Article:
Administering medications is one of the most common tasks completed by most nurses. Medication administration can be a monotonous and time-consuming task. One medication administration pass may take hours to complete. The actual act of giving the medications is often not the onerous part of medication administration. Gathering supplies and/or equipment and locating the patients account for large chunks of time. In my personal experience as a direct care nurse, often I would complete a medication pass only to turn around and have to start all over again with another round. Although medication administration is a common practice, it is also a matter of life and death. At times, some nurses become complacent when administering medications, but each medication error can have extreme consequences.
Medication errors can cause injury and even death. The amount of medications errors self-reported to the Food and Drug Administration (FDA) is staggering. Many people suspect the number of actual medication errors is much higher than the self-reported number. Each time a nurse is administering medications they need to be cognizant of the dangers. The best way to prevent medication errors at the point of administration is to follow the six rights of medication administration for each and every medication. Exceptions to following the six rights of medication administration could cost a nurse his/her license.
Six Rights of Medication Administration
Right Client – Medication errors often occur because one patient gets a drug intended for a different person. It is nearly impossible to remember each patient’s name and face. To identify a patient correctly, the nurse must check the medication administration record and the type of identification utilized in the facility. Identification types can vary greatly from one facility to another, but they usually include some combination of pictures and/or identification bands. It is imperative to always follow the facility’s policy for identification prior to administering medication.
Right Medication – Read the medication label carefully! This step alone is often overlooked as the nurse attempts to complete a medication administration pass. Read the medication order carefully! Ensure the label and order match exactly. If label and the order do not match call the physician or pharmacist before administering the medication. Always check the expiration date of the medication. If the drug is unfamiliar, consult a drug book or pharmacist prior to administering the medication.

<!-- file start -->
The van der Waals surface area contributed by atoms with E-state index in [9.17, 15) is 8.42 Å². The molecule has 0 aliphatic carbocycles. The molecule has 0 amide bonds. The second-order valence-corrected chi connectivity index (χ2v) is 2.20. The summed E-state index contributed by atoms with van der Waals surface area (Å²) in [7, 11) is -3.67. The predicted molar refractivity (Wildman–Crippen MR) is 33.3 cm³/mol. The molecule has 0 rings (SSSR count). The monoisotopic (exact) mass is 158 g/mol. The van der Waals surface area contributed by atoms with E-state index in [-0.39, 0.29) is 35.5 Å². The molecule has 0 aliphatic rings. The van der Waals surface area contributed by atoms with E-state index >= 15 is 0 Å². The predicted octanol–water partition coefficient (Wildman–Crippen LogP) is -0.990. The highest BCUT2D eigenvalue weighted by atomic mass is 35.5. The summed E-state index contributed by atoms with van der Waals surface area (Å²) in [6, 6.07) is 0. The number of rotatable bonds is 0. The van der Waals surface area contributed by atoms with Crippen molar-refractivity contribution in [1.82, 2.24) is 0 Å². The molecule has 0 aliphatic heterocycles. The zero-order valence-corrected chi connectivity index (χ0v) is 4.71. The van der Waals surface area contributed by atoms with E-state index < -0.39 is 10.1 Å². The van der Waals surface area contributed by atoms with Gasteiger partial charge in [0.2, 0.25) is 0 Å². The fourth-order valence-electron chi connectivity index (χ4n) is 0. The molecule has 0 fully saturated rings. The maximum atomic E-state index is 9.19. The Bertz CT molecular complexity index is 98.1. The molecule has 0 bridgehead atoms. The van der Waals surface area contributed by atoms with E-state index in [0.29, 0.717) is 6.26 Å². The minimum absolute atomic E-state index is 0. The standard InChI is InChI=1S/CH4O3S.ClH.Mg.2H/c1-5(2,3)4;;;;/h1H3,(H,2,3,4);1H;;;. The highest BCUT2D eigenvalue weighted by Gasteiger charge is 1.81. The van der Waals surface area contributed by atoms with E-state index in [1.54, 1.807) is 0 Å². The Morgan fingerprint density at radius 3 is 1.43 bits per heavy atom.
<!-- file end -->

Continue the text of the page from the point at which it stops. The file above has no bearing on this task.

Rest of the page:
Right Dose – Compare the dose in the order to the dose on hand. If it is the same then proceed, if not perform any conversions or calculations as required. If the correct dose is not available and calculations are required it is always best to have another nurse double check the calculation. A drug book will list therapeutic dose ranges for each medication to ensure the dose is not too high or too low. If the medication needs to be crushed, check a drug book or a “Do Not Crush” guide.
Right Time – The nurse must understand why a medication is ordered for certain times of day and whether that time schedule can be altered. Medications that must be given in a specific time range at should be given priority, for examples insulin before a meal or sleep aids when the patient is actually ready for bed.
Right Route – If the order does not specify a route of administration such as orally/ by mouth, injection or intravenously (IV) the nurse must consult the prescriber. If the prescribed route is not the recommended route the nurse should speak with the prescriber before administering the drug.
Right Documentation – This is a newer addition to the traditional “Five Rights”. Many medication errors result from faulty documentation. Documentation should clearly reflect the patient’s name, the name of the ordered medication, the time the drug was given and the medications dosage, route, and frequency. If any of this information is missing the nurse must contact the prescriber to verify the order. After giving the medication the Medication Administration Record (MAR) must be completed per facility policy.
Compliance with the “Six Rights” will help prevent any “wrongs” associated with medication errors – and just may save lives.